The 15 Best Book Covers of September
Books Just Look Better in the Fall
Another month of books, another month of book covers. Here are my favorites from September:
No way to avoid putting this image of Lucrezia de’ Medici on the cover, but the blunted cutouts—and the perfectly imperfect way they reveal the text—add the perfect dash of interest and modernity to the portrait.
Here’s a cover that has it both ways: it reads both as nighttime neon and, due to the texture of the illustration, something much earthier and softer. A very good balance.
Now this is just a good idea—and though it’s odd to put it this way, the expression on the decapitated Barbies is pitch perfect.
This would be a pretty straightforward Big Book Cover (big text, softly patterned background, minimal illustrative element) except for the brilliant matchstick detail. The fact that it’s burning the letter above it is just next level.
A case of a good, simple idea, masterfully executed.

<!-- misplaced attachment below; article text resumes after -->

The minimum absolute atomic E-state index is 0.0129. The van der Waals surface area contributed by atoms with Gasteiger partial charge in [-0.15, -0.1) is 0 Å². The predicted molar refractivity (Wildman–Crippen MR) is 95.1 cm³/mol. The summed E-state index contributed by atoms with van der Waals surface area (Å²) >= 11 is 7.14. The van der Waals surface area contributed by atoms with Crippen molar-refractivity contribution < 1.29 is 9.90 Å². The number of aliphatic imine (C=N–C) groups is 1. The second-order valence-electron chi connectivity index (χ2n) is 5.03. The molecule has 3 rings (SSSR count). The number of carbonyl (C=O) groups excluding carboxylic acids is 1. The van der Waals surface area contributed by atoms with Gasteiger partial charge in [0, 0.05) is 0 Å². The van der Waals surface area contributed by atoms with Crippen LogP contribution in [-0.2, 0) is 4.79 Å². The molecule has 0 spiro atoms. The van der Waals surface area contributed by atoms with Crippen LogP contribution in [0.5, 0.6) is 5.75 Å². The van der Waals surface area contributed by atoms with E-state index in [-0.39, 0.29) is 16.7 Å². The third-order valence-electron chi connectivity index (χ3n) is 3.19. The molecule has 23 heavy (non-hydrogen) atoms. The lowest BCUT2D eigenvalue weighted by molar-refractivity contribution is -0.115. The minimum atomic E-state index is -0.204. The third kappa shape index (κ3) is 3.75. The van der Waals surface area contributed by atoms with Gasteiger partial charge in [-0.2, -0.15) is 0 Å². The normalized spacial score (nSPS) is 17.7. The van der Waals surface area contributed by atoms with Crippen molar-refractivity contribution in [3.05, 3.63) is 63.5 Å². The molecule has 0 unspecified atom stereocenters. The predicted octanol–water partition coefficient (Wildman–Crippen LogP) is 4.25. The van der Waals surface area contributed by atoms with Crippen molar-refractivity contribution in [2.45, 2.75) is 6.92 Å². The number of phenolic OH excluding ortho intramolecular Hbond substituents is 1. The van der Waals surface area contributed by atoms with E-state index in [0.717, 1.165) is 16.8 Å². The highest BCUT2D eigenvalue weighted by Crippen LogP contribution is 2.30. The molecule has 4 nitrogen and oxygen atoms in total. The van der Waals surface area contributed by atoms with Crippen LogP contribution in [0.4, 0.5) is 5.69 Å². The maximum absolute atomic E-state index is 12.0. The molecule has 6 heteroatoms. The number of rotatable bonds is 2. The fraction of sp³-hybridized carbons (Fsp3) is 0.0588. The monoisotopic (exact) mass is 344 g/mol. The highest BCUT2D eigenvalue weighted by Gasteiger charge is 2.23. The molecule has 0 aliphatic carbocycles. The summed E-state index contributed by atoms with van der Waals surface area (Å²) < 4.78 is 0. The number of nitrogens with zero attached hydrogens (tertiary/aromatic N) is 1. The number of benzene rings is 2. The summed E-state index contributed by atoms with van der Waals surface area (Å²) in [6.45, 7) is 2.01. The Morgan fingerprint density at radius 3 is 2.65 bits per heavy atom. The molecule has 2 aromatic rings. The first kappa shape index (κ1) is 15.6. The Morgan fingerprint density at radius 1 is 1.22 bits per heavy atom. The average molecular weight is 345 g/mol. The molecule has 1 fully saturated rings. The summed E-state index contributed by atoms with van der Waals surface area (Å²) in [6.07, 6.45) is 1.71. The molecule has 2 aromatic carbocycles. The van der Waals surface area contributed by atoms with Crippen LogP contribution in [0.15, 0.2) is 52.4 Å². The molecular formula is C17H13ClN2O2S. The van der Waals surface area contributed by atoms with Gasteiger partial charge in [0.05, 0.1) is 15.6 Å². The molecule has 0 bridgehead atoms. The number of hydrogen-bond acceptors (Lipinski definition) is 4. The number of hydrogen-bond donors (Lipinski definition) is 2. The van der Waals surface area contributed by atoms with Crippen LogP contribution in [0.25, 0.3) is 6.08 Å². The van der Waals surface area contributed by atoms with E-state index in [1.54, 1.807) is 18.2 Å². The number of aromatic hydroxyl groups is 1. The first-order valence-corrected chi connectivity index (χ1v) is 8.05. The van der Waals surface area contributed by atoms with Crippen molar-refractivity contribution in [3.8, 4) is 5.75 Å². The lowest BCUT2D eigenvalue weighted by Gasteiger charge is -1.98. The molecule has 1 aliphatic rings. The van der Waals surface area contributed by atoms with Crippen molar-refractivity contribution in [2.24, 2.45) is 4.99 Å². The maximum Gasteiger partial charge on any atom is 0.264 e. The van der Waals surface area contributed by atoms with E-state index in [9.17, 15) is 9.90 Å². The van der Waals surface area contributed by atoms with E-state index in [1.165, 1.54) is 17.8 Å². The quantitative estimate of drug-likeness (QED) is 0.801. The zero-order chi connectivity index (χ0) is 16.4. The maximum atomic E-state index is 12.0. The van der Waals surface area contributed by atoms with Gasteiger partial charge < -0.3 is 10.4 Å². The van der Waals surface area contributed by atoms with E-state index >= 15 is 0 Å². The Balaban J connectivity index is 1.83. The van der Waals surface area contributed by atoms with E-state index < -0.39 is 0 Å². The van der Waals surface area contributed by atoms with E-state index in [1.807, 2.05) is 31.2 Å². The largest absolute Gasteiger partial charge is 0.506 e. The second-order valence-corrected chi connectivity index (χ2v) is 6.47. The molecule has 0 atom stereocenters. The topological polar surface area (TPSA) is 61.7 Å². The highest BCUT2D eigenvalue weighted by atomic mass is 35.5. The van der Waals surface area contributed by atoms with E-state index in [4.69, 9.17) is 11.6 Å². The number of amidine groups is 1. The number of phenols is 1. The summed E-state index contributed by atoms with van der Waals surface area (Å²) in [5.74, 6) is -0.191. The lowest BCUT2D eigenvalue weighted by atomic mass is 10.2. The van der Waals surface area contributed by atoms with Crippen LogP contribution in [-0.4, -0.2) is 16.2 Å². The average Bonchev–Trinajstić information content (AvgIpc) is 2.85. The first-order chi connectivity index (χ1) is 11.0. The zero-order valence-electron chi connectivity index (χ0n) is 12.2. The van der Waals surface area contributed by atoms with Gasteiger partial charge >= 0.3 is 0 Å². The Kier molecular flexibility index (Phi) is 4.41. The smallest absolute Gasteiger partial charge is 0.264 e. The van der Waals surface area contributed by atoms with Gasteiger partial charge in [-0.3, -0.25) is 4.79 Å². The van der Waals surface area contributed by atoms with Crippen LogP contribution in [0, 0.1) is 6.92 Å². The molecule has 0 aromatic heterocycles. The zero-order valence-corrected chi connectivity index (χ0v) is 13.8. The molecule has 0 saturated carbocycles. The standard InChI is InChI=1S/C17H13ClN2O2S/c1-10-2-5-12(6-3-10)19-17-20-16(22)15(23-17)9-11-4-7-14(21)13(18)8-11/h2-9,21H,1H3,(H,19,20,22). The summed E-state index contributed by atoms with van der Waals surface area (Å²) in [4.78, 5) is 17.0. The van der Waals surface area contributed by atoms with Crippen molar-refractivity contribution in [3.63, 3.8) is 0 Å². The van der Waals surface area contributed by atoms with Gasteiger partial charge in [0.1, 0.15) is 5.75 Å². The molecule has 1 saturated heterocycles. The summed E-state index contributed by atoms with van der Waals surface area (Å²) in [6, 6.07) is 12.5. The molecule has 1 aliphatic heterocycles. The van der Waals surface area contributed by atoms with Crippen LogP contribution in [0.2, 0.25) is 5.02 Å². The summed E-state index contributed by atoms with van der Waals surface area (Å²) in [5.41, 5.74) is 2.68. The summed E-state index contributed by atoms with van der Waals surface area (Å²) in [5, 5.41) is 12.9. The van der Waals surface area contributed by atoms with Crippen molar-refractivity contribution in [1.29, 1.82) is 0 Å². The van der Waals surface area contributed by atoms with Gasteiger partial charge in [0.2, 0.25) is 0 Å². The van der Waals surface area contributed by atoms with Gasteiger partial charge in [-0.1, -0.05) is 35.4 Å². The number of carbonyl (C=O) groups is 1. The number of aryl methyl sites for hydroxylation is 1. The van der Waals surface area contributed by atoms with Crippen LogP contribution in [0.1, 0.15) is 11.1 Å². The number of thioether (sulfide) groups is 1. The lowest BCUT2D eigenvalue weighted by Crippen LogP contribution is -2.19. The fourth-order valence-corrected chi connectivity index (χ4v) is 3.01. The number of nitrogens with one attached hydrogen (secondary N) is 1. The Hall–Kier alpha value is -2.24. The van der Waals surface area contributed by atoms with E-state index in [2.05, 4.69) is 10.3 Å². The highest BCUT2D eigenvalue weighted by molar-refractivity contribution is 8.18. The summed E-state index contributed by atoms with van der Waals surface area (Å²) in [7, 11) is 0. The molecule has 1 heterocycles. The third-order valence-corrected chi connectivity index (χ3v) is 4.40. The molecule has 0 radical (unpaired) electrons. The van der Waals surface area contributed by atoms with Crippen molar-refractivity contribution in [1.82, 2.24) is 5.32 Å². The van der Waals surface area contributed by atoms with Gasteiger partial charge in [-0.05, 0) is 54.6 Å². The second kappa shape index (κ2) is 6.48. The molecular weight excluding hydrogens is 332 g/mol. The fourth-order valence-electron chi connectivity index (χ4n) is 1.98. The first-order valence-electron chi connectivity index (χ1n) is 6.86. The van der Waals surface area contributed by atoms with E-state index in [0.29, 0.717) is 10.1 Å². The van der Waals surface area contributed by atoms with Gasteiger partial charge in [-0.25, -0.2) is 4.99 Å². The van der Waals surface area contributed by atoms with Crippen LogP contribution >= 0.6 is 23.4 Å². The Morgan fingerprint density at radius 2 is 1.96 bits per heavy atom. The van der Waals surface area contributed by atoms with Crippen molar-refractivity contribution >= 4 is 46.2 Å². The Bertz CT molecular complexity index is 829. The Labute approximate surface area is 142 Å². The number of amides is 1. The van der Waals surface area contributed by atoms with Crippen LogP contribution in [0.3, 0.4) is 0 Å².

This has got to be the most scrumptious book cover of the year. Even though I know it’s a flat image, I can’t help but want to touch it.
This reminds me of another recent cover I loved, for Lina Wolff’s Carnality, both of which take the sexist headless/faceless woman cover trend, turn it over, and make it cool again.
In its striking simplicity, this cover reminds me a lot of those gorgeous Italo Calvino backlist redesigns by Peter Mendelsund and Oliver Munday.
From composition to color palate, this is one of the most refreshing, non-book-cover-ish book covers I’ve seen in a while.
Gorgeous use of illustration and text.
I don’t know what it is, but I like it. (Actually, turns out I’m not supposed to know what it is. “There isn’t a single image that could succinctly capture all that the conversations touched on in this book, so I wanted the cover to be open to interpretation,” Merto explained. “It could be a halo or a ring. It could be an entrance or an absence. A moon, or a sun, or an ouroboros. My desire was to create something iconic and timeless.”)
Perfect, elegant simplicity, elevated by the dimensionality of the photograph and the color choices.
Vintage comic delight!
What an interesting idea, especially paired with this cover—I’ve never seen two portraits juxtaposed in quite this way. Plus, I’m charmed by the jangly stacked text.
This new series of slim hardcovers from New Directions, each cover featuring work from a contemporary artist, “aims to deliver the pleasure one felt as a child reading a marvelous book from cover to cover in an afternoon.” Each one is scrumptious.